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Mary Sarah Genaille speaks at a public event at the Keeseekoose School Gymnasium at Keeseekoose First Nation on Feb. 15, 2022. Ground-penetrating radar has revealed that up to 54 unmarked graves have been found at the site of former residential schools St. Philip's and Fort Pelly.Michael Bell/The Canadian Press

A Saskatchewan First Nation has discovered 54 possible unmarked graves on the grounds of two former Catholic-run residential schools, adding to the ever growing national tally of suspected school burials that has drawn international scrutiny to Canada’s treatment of Indigenous peoples.

Keeseekoose First Nation, located 235 kilometres northeast of Regina, used ground-penetrating radar to search the grounds of St. Philip’s and Fort Pelly residential schools.

“It’s going to be a very tough time for our community,” Keeseekoose Chief Lee Kitchemonia said. “Knowing that we had unmarked graves in our community, in our common areas that we drive by every day, that we walk by every day, that we’d pass by never realizing that there was graves there – that’s got to be the most hurtful part.”

During a Tuesday press conference, the project manager for the search, Ted Quewezance, said the radar had returned 54 “hits” – 42 at Fort Pelly and 12 at St. Philip’s – during a two-month survey that covered three hectares of land that school survivors had identified as a potential burial site.

Hits are distinct radar reflections, often showing columns of disturbed soil consistent with a burial. In most cases, ground penetrating radar detects the shaft of soil atop a grave rather than a grave’s contents.

The First Nation of Tk’emlúps te Secwépemc, in B.C.’s interior, deployed the same search method before announcing last May that it had discovered the “remains of 215 children who were students of the Kamloops Residential School.” The anthropologist leading the search later revised the language and figure to say the search had found 200 probable burials.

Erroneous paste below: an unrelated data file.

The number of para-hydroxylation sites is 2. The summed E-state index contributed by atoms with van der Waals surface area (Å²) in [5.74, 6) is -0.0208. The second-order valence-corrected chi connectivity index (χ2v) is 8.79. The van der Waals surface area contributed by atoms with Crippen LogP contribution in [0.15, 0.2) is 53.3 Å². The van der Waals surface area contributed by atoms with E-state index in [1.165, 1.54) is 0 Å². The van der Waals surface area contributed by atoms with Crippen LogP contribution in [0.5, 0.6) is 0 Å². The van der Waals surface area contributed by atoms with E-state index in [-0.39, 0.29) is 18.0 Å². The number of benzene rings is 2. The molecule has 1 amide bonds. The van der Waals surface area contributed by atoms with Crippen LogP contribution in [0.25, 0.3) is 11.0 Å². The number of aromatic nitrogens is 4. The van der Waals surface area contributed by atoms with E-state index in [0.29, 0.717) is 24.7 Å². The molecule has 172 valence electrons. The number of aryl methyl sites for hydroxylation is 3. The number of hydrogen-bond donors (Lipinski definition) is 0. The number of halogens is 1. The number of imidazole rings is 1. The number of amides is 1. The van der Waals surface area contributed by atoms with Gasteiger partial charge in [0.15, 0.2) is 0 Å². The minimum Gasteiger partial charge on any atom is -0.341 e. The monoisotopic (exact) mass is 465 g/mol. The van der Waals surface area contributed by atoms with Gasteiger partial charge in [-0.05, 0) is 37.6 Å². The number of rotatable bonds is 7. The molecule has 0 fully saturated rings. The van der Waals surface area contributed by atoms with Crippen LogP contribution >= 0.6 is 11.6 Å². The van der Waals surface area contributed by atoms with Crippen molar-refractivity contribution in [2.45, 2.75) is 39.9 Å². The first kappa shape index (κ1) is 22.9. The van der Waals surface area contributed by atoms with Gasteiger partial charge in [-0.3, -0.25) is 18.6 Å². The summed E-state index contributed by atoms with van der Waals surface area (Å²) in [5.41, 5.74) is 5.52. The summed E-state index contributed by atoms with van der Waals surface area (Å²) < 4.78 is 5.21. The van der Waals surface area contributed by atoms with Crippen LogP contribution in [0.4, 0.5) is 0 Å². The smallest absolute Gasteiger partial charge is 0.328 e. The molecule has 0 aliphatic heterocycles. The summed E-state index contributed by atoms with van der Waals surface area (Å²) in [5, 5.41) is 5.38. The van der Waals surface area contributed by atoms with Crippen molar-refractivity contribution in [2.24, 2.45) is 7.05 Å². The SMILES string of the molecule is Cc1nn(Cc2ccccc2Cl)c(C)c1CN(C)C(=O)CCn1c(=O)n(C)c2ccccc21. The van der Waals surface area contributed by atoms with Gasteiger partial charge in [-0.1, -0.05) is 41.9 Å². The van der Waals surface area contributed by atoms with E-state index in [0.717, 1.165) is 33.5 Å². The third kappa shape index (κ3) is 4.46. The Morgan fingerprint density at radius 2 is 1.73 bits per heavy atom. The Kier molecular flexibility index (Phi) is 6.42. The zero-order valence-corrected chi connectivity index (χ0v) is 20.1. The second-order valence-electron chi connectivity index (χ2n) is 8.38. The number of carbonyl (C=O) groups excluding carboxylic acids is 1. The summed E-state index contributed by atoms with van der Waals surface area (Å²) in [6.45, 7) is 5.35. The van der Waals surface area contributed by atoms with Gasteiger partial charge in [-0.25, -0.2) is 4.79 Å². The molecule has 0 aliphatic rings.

The Tk’emlúps revelation last May initiated a period of reflection and mourning across the country. Flags on federal buildings were lowered to half-mast for five months. International media followed the story closely, including a lengthy segment on the CBS news program 60 Minutes, hosted by Anderson Cooper.

At least 20 communities have since begun ground-penetrating radar work and six have announced preliminary findings.

The Keeseekoose announcement was unique for the presence of representatives from the institutions responsible for establishing residential schools: the Crown and the Catholic Church. Indigenous Services Minister Marc Miller, Saskatchewan Lieutenant Governor Russell Mirasty and the Archbishop of the Regina Diocese, Donald Bolen, all gave brief remarks.

“Victims and perpetrators need to heal if we are going to take a step closer to closure,” said Mr. Quewezance of their attendance. “Forgiveness is a hard thing to do, my friends. But it is powerful because it empowers.”

The Keeseekoose First Nation is now embarking on a research project to identify who could be buried in the sites, starting with efforts with the Archdiocese to name all the students attended the schools.

The National Centre for Truth and Reconciliation (NCTR) site lists two students who died while attending Fort Pelly: Bella Andy and Henriette Andy. They died on the same day in 1912. Two students are listed as dying St. Philip’s: Camilla Bertha Whitehawk in 1962 and Alfred Whitehawk in 1965.

The Truth and Reconciliation Commission’s Missing Children Project has so far documented more than 4,000 children who died at the more than 130 residential schools that once operated around the country. Some survivors told the commission about being forced to bury other children, and residential school survivors and Indigenous communities have long spoken of children who disappeared, died by suicide or were victims of homicide at residential schools.

The Fort Pelly school operated from around 1901 until 1913, when it was closed because of low enrolment, poor conditions and the ill health of its principal, according to the book Shattering the Silence: The Hidden History of Indian Residential Schools in Saskatchewan, authored by the University of Regina’s Faculty of Education.

St. Philip’s operated from 1928 until 1969 and had a resident student enrolment of 132 in the 1964-65 school year. In the 1960s, students suffered rampant sexual and physical abuse and a school supervisor was fired for mistreating students, according to the NCTR.

The Keeseekoose search had to stop because of snow. Surveyors have yet to search an additional four hectares of land identified by elders.

Mr. Quewezance, a residential school survivor, said more graves are likely to be discovered.

“These stories have been part of part of our truth-telling for the last 125 years,” he said. “We all knew that we would find gravesites.”

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